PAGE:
'Reaching, retaining and engaging customers' came third, with retail banking respondents finding such solutions both important and response worthy. The simplification of product application processes was seen as the third most important trend in the industry. A number of other trends, including reaching the unbanked – which has considerable FinTech startup activity – as well as enhancing credit underwriting, are both seen as areas of relative importance to banks and are gaining at least some attention.

One area in which FinTech activity is very strong, but where incumbents are as of yet not responding, is the rise of peer-to-peer lending – which last year saw £2.4 billion in activity. Crowdfunding propositions, while not unimportant, has seen little activity from respondents.

What challenges did/do you face in dealing with FinTech companies/incumbent banks

The survey found that collaboration between FinTechs and incumbent banks is relatively robust, with banks already engaging in joint partnerships. A number of issues exist between the two parties, however. Incumbent banks have concerns (almost 60% of respondents) of the IT security of startups, while only 30% of FinTechs worry about the IT security of banks. Incumbent banks are also concerned (55%) about regulatory conditions related to what FinTechs are up to. FinTechs on the other hand, are the most concerned about differences in management & culture between them and their bank partner, as cited by more than 50% of respondents, while almost 50% are concerned about differences in operational processes.

Manoj Kashyap, PwC’s Global FinTech leader, says, “Customers want convenience, personalisation, accessibility and ease of use. To live up to these expectations, banks and FinTechs should focus on opportunities that leverage each other's strengths, whether in product design and development by start-ups, or distribution and infrastructure capabilities by banks. FinTechs are great at offering product simplicity and seamless integration, but they lack the proper IT security and regulatory certainty that banks have. We see both sides coming to the realisation of a new, mutually beneficial relationship and it’s ultimately the customer who will benefit the most from this.”

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The business and operating models of digital-only banks

04 April 2019 Consultancy.uk

In recent years, several digital-only banks have successfully managed to nestle themselves in the banking landscape, with their popularity continuing to increase. Looking at it from the customer’s point-of-view, there is little difference between these FinTech unicorns; looking at the bigger picture, however, reveals significant variation in their business models. Matyas Fekete, a consultant at KAE, explores some of the main similarities and differences in digi-bank business and operating models.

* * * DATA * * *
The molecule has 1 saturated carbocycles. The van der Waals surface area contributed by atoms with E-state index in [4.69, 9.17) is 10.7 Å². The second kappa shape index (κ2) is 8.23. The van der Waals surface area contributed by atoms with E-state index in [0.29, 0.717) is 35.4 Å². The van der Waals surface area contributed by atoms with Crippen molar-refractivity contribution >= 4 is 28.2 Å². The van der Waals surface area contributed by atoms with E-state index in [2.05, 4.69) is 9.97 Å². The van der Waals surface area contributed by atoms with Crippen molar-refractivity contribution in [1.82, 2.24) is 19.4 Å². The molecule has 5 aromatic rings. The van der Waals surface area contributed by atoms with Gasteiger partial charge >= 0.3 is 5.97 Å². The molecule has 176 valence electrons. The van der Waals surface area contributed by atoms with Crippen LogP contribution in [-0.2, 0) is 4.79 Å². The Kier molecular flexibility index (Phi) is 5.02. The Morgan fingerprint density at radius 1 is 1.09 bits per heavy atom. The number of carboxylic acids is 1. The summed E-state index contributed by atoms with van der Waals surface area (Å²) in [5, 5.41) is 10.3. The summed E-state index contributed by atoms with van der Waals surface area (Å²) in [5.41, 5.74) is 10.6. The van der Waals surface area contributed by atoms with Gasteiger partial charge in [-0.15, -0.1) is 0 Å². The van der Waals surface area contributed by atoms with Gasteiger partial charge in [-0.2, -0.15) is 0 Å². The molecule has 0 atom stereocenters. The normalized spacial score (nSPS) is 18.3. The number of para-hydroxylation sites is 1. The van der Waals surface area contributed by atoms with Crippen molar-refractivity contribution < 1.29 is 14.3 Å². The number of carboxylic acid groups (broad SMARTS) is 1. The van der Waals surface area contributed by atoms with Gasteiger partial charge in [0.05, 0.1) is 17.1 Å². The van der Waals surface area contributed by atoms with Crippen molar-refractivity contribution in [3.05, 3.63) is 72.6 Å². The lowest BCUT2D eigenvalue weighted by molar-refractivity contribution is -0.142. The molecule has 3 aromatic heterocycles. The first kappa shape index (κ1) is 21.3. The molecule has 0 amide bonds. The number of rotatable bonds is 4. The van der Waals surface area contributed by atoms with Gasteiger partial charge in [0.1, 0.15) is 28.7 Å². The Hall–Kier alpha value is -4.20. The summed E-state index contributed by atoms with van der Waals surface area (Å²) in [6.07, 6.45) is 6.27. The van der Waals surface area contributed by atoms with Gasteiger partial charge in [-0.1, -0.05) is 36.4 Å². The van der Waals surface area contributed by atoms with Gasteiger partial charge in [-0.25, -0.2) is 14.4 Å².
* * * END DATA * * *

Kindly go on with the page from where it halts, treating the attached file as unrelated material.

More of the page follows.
What about the profit?

Unlike in the UK, in most of continental Europe, bank accounts and corresponding banking services are historically paid-for services. The fact that digital banks offer most of their services free of charge has undoubtedly helped them build a large customer base. On the other hand, despite comparatively low set-up and minimised operational costs compared to that of traditional banks, and given the lack of revenue stemming from the typically no-fee model, profitability has proved difficult to achieve. Monzo, for instance, recorded a net loss of £30+ per customer in its most recent financial year. 

In the start-up world, it is customary to focus on expansion rather than profit – see the case of Uber, for instance. Still, while profitability might not be their number one priority in their early stages of development, it must be a long-term goal of any business. With their ever-growing customer base, digital banks are increasingly under pressure to turn their business from loss- to profit-making. 

Credit where credit is due

Digital banks pride themselves on their fair (often meaning “free”) proposition and have so far stayed clear of offering loans (including credit cards & overdrafts), traditionally amongst the most lucrative products for traditional providers. Though somewhat reluctantly, newcomers are also realising that offering lending products is one of the most straightforward ways to offset losses made on their free, often high-cost services (e.g. overseas ATM withdrawals). Monzo, N26 and Starling have recently started offering credit products to their customers, with their loan offering expected to be extended to a wide range of services, from mortgages to overdrafts. Correspondingly, creating a lending portfolio can also pave the way for launching an interest-paying savings offering – a proposition seen as a basic banking product that is yet to feature in most digital banks’ portfolios.